It should be noted that the extinction rate also increases in the clownfishes (Figure 3). A possible explanation is that during the diversification process, some clownfish lineages did not leave any descendants as they were ecologically replaced by other more competitive clownfish species. Such events could have occurred during the long branch that is basal to the Amphiprion crown group. Also, it has been suggested that elevated extinction rates in reef associated fishes could be linked with a potential refuge effect of the coral reefs in the aftermath of prolonged extinction events [41]. Yet, to be able to recover extinction rate with high confidence and test such hypotheses, one would need clownfishes fossils [66], which are not available. However, when compared to the damselfishes, the diversification rate of the clownfishes was still higher (Figure 3), showing that the extinction rate was not sufficient to slow down diversification [41].

Effect of mutualism and host-associated niches on clownfishes evolution

We measured the phylogenetic signal of each morphological trait on the samples of chronograms and phylograms for the Pomacentridae (Tables 2 and 3). All traits showed a signal close to one (the expected outcome of BM evolution). However, when assessed only on the clownfish clade, phylogenetic signal dropped and only pectoral rays count had a K significantly larger than 0. Furthermore, the phylogenetic signal of the host usage MCA axes were never significantly different from 0. While interpreting an evolutionary process directly from this result can be problematic [67], a low phylogenetic signal can be found in lineages that show convergent adaptive evolution [68], which is likely the case in the clownfishes.

We hypothesised that, following the appearance of mutualism, clownfishes radiated in the niches associated with the sea anemones. We described the most important axes of variation in mutualistic interactions with an MCA. The first axis depicted the generalist-specialist host usage gradient, but all three other axes showed gradients linked with the habitat preferences of the sea anemones. Indeed, clownfishes that interact with sea anemones species living in similar reef micro-habitats (i.e. substrate type, depth) cluster together in the analysis. This suggests that clownfish species are first distributed along a generalist to specialist axis, and then, specialist clownfishes interact only with sea anemone species living in a particular habitat type. This has been shown in a previous empirical study [18], where clownfish species coexisting in a reef were distributed in different habitats. Ecological sorting of clownfish species along the different ecological gradients linked with their hosts is what is expected if resource competition, which is the main driver of adaptive radiation, acted on the evolutionary process [4, 69].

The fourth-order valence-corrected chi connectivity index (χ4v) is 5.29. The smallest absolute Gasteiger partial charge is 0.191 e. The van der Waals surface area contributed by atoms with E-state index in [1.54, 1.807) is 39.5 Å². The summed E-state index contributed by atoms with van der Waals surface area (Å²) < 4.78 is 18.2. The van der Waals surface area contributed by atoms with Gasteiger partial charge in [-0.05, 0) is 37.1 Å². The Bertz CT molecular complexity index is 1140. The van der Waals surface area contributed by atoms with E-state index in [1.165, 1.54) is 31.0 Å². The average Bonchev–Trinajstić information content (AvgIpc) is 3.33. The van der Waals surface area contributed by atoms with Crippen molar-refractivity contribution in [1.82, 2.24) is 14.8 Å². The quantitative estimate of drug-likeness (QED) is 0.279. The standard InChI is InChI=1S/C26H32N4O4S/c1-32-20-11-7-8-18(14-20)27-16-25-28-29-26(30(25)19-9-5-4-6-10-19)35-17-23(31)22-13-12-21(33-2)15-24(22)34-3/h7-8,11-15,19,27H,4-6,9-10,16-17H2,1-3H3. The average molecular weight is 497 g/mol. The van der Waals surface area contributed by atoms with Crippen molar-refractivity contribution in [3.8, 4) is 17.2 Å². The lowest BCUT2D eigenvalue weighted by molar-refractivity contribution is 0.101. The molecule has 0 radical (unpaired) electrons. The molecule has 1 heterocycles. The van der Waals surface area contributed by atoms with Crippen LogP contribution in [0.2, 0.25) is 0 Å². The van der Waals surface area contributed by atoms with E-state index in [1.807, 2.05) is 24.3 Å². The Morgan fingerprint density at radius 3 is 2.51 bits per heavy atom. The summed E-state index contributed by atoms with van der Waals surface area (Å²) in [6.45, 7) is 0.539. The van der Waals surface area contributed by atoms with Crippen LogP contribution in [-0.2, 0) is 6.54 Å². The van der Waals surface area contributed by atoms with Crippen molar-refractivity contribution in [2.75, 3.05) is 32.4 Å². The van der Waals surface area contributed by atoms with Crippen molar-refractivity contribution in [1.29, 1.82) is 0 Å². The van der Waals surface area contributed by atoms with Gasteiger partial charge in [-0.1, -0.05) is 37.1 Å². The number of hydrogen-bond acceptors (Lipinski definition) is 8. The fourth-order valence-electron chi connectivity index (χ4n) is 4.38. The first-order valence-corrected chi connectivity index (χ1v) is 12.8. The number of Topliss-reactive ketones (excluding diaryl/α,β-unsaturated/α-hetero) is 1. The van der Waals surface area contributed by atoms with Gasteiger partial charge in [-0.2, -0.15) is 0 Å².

We tested if the observed resource partitioning in different ecological niches, likely due to past competition between ecologically similar species, resulted in morphological adaptation to resource use (i.e. host and habitat use in clownfishes). We sequentially fitted each MCA axis to a set of morphological traits taking into account the phylogenetic relationships between species. We found that an important part of the variation in the MCA axes could be explained by the morphological traits of our dataset for the first and third axes (Table 4). Increasing number of hosts (represented by increasing values of the MCA 1 axis) was correlated with a bigger size, more hard dorsal and soft anal rays, and more gill rakers, while size was positively correlated with deeper habitats (represented by decreasing values of the MCA 3 axis). In clownfishes, the phenotype-environment correlation relates to both host usage (generalists/specialist gradient) and habitat (substrate, depth). This contrasts with many examples of adaptive radiation, where the resource axis has usually a single dimension representing habitat. Therefore, mutualism can be seen as a a key innovation that offered untapped habitat for colonisation, but also allowed diversification to happen on the host usage resource axes.